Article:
‘It wasn’t just their innovative strength that made the difference, but also Van Riel’s contribution to our sustainability. For example, by making wool washable without the use of chlorine.’
Van Riel is a family business with a long history. The firm has existed for nearly a century and a half. Recycling has always been a focal point. The credo has also remained the same throughout the years: production is done with respect for people, animals and the planet.
Old Clothing and Rags
In 1875 the Van Riel family starts a company in the town of Geel in the Antwerp province. The main activities of Van Riel NV are: colleting, sorting by colour and quality, opening and tearing of old clothes and rags. So for nearly a century and a half recycling has been part of Van Riel’s core business.
After the War
Later Van Riel moves to Borgerhout, just outside Antwerp. The firm continues its activities here until after the Second World War. Just as many other companies Van Riel suffers in the barren economic circumstances of the post-war period. In part for that reason, Louis Van Riel, already Van Riel’s third generation, moves the whole firm to Lokeren in the province of East Flanders. Together with his sons André and Jean he continues recycling old clothing and rags from this location. In addition, father and sons are also looking for new activities that can contribute to the growth and success of the organisation.
Waste from Wool
André and Jean continue the business in the early 60s. Soon a new branch comes to fruition, in which Van Riel discolours waste from the wool industry and transforms it to a clear and completely white product. This forms the basis for many end products, for example by spinning it into carpet yarns.
The mixing of recycled wool with new yarns considerably lowers the price. Yarns are brought to market with very competitive pricing. This way Van Riel shows that re-use and profit go hand-in-hand. The concept is very successful for Van Riel. Not until the early 90s does this production slowly disappear through a pressing shortage of raw materials.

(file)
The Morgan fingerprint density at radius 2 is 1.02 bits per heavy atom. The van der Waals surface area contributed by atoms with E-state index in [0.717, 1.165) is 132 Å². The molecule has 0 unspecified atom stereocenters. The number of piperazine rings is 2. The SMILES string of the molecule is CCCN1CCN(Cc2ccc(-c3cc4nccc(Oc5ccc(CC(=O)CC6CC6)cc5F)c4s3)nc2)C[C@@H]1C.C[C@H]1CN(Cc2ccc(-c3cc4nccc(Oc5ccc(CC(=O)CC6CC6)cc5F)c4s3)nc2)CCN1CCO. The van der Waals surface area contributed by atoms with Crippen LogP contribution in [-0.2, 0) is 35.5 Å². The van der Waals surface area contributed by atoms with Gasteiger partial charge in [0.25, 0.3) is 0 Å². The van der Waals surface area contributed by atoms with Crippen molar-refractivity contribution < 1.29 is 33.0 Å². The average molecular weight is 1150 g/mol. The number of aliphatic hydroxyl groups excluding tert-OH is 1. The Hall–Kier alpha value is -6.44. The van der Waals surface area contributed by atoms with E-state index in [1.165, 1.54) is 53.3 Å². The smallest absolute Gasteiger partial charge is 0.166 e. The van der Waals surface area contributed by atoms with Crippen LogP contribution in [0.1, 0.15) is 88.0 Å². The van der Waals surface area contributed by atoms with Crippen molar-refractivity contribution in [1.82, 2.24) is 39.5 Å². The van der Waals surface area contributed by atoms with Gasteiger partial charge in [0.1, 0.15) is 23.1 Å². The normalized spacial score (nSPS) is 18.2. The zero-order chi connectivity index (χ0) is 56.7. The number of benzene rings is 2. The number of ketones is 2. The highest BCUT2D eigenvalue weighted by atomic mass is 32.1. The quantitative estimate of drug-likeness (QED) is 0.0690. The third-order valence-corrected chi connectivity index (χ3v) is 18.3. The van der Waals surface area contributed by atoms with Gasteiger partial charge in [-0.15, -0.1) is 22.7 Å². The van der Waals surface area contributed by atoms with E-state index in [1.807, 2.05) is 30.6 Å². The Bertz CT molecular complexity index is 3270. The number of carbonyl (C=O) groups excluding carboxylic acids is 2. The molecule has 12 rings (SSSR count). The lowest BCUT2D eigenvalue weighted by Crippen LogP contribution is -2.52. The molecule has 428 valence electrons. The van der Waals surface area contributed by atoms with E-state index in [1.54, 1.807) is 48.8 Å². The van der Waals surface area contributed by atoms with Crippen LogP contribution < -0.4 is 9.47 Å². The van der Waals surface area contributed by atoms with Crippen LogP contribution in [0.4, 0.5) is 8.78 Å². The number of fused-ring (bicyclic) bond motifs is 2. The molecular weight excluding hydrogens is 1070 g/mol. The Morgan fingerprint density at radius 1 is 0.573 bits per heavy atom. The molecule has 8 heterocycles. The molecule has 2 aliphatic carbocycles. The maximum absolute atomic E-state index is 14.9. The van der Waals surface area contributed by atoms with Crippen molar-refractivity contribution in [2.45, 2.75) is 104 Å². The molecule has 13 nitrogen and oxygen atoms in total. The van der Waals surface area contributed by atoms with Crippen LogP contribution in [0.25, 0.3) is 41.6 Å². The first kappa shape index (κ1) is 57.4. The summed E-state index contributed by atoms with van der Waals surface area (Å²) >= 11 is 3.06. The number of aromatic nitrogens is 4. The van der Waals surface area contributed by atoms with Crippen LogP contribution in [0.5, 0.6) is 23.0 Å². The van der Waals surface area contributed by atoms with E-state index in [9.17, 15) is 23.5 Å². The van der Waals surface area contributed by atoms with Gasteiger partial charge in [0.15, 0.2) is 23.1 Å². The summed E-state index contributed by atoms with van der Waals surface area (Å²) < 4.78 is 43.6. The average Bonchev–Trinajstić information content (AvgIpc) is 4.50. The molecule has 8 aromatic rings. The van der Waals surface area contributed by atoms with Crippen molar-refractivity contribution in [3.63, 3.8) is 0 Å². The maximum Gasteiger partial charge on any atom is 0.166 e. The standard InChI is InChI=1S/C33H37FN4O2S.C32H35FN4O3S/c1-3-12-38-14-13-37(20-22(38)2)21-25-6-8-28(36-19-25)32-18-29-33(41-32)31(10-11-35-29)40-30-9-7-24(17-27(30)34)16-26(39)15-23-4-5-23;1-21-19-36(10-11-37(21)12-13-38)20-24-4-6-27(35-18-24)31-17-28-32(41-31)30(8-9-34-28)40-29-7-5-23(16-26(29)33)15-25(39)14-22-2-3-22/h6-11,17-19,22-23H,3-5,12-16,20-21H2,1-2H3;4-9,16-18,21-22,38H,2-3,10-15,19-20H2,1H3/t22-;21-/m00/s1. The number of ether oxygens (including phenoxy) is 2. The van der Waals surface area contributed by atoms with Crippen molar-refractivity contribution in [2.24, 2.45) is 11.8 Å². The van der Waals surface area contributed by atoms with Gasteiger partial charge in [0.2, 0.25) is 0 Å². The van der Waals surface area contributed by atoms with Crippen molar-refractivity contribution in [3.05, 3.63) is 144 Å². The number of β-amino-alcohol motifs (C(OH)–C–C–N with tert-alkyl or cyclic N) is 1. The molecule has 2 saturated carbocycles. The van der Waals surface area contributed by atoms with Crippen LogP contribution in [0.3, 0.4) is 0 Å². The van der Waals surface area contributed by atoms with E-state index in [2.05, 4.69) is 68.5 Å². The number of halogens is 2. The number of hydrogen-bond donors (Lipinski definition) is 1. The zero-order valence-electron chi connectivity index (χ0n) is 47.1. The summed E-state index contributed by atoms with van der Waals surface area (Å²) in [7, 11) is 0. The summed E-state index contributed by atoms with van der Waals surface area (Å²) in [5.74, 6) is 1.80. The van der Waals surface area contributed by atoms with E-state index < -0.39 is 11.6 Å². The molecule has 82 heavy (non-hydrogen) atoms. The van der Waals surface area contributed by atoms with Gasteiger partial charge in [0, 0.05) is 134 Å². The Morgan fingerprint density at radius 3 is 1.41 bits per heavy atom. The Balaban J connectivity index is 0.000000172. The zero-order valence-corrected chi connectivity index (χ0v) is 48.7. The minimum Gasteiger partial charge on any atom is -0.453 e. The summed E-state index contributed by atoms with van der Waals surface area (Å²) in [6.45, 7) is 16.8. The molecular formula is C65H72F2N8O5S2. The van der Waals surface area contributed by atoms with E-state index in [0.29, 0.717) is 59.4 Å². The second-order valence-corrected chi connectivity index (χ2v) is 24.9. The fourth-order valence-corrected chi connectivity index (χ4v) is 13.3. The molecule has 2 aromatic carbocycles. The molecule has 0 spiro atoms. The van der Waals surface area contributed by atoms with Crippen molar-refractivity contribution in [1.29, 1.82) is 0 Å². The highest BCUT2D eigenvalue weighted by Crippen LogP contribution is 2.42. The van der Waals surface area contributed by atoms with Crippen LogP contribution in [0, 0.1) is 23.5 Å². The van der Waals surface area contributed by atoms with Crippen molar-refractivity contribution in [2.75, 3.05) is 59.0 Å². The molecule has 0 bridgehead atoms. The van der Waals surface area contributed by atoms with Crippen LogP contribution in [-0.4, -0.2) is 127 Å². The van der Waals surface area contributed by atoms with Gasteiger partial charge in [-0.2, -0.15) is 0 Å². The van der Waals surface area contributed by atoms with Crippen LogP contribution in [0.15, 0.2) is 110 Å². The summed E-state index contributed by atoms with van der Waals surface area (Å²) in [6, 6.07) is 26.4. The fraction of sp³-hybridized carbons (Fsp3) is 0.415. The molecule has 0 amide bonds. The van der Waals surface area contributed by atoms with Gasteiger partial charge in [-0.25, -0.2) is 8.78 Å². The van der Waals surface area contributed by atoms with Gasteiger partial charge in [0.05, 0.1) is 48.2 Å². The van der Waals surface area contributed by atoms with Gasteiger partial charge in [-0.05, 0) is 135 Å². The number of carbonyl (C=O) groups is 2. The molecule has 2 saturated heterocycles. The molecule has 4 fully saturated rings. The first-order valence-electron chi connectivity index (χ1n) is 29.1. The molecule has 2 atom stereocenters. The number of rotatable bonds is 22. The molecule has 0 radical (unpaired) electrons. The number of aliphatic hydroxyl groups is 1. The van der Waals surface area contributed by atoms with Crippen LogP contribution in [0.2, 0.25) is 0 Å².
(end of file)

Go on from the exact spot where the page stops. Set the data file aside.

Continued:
White Rabbit Hair
In the early 70s a request is received from the local industry in Lokeren, where a lot of hair is processed for hats. Is it possible to discolour grey rabbit hair to a pure white? That question is less odd than it may initially seem to be. That is because back then only ten percent of all rabbits were white. The rest of them are grey. Add to that the fact that white rabbit hair is twice as valuable as grey hair, and Van Riel soon sees a business model.
The new product of discolouration, or ‘depigmenting’, is the start of a very successful and profitable activity for Van Riel. The depigmentation expands to various types of animal fibres, such as wool, cashmere, alpaca, yak, camel, llama and angora.
Industrial Area of Temse
It is time to look for a new location. There is no room to expand in Lokeren. Furthermore, the central location in the city causes ecological problems. In 1982 the Van Riel brothers buy an existing factory in the industrial area of Temse. It offers good opportunities for sustainable production. There is also enough space for compliance with environmental legislation that becomes ever stricter. One by one the various production lines move from Lokeren to Temse. In 1989 the administrative and accounting departments are the last ones to follow.
In the early 90s, André’s sons Alain and Didier het take over the managerial duties. They are the fifth generation at the helm of the Van Riel firm. Until the present day, the choice for Temse has proven to be a very successful one. Van Riel has more than 15,000 square meter of production and warehouse space at its disposal. In addition to that, Belgian and Dutch industry are located at a stone’s throw. This is also the case for two large, international harbours and airports.
From Temse, Van Riel achieves an important position in the international textile industry. From the original activities, only the depigmentation remains. But new activities have been added. At present, Van Riel offers a wide range of production processes for the textile processing industry. These range from Riel-Feltstop (making wool washable) to Riel-Dyeing.
Production with Respect
Over all these years Van Riel has gone through a considerable development: from working with old clothing and rags to recycling and dyeing with natural dyes. Through all this the credo from 1875 was never forgotten: production is done with respect for people, animals and the planet. There is no such thing as waste!